SQL Server 2012 (a.k.a. Denali) | The Fantastic 12 of 2012

April 24, 2012 2 comments

SQL Server team has come up with a new series to promote its new product and create awareness among techies about what SQL Server 2012 is capable of and what new features it comes packed with. Check out the full series of The Fantastic 12 of SQL Server 2012 here.

The above link will provide you direct access to the technet blogs with detailed info on all 12 topics and videos.

The series will talk about 12 new features, which are as follows:

1. Required 9s Data Protection:
– Always On
– New support for Windows Server Core

2. Blazing-Fast Performance:
– New ColumnStore Index, [video]
– Improved Full Text Search
– Good Compression capabilities.

3. Organizational Security and Compliance:
– Data Protection (Encryption and Compression)
– Control Access (User-Defined Server Roles, Default Schema for Groups, Contained Database Authentication and Active Directory)
– Ensure Compliance (SQL Server Audit and Policy-Based Management)

4. Peace of Mind:
– Product Enhancements (Distributed Replay, System Center Alignment, System Center Advisor and No-fee Service Packs)
– Free Planning Tools
– Tailored Support and Licensing Programs (Mission Critical Support and Enrollment for Application Platform)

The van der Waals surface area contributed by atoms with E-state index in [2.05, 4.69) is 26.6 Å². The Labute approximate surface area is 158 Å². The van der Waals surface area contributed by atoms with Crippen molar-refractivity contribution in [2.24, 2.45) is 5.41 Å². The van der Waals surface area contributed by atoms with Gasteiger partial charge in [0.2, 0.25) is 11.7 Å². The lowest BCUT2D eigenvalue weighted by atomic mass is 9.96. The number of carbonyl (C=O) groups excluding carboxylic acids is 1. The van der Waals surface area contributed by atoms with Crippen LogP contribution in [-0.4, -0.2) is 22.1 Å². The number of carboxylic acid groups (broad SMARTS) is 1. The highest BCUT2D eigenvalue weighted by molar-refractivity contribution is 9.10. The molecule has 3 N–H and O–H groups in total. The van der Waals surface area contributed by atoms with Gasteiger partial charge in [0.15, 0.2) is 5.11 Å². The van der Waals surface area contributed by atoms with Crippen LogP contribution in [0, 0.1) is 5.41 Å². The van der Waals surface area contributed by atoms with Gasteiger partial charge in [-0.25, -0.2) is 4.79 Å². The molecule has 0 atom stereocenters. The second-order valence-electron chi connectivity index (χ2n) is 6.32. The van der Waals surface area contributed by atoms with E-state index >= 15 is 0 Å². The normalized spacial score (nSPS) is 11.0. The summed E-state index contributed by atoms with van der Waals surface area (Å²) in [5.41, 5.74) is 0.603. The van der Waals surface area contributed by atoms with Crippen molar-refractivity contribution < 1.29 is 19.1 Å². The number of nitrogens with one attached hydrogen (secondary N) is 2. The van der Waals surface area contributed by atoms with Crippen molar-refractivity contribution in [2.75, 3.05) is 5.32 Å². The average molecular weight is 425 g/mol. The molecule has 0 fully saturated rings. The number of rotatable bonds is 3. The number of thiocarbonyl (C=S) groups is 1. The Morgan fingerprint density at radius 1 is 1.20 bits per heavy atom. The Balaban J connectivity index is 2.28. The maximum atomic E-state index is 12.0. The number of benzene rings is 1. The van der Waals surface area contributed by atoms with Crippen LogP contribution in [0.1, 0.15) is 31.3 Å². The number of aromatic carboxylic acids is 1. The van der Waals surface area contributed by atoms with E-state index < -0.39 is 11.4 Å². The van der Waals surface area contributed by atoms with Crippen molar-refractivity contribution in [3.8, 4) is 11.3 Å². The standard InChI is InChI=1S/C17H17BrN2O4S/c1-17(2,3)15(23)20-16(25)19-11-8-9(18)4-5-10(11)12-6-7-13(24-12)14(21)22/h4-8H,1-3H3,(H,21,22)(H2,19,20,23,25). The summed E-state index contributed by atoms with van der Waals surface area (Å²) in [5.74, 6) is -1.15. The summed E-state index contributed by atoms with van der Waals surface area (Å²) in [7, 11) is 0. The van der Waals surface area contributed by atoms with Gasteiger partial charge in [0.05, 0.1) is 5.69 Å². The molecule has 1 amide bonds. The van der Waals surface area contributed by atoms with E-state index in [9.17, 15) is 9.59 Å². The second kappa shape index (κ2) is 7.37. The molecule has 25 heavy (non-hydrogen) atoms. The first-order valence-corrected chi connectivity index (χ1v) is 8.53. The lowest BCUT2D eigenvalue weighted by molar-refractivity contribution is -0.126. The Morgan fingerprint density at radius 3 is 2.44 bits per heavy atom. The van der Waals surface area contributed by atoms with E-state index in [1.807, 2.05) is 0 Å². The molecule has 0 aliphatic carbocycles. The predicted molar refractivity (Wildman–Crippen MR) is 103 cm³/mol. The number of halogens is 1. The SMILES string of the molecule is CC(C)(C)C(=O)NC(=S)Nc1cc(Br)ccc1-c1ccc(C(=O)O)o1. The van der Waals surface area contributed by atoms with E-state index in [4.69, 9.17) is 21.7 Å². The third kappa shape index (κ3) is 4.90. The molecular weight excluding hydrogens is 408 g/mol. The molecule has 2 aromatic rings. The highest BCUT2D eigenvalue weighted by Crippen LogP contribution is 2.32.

5. Rapid Data Exploration & Visualization:
– Self-Service Analytics (Power Pivot)
– Stunning, interactive data visualization (Power View)

6. Managed Self-Service BI:
– Gain insight and oversight (Power Pivot for SharePoint)
– Enable IT Efficiency (End user created, IT managed, Ease of administration through SharePoint and SQL Azure Reporting)

7. Credible, Consistent Data:
– BI Semantic Model
– Integration Services
– Data Quality Services
– Master Data Services

8. Scalable Analytics & Data Warehousing:
– Flexibility and Choice (Hardware and deployment options and Optimized Solutions)
– Massive Scale at Low Cost (Built-in Functionality, Support for Powerful Hardware and Parallel Data Warehouse)
– Complete BI Solution (Scalable OLAP)

9. Scale On Demand:
– Self-service Deployments
– SQL Azure Federation
– Contained Databases
– License Mobility
– Data Sync

10. Fast Time To Solution:
– Optimized Transaction processing and data warehousing
– Complete solutions co-engineered with hardware partners
– Agile to market from weeks and months to days

11. Optimized Productivity:
– SQL Server Data Tools
– T-SQL Enhancements
– Common tools
– SQL Server Management Studio

12. Extend Any Data, Anywhere:
– Support for Any Data
– Statistical Semantic Full-Text Search
– OData
– SQL Azure DataMarket
– Enhanced interop support

This “Fantastic 12” feature list is also available for download, and the PDF is here.

Check out the Webcast/Videos for all these 12 features, here.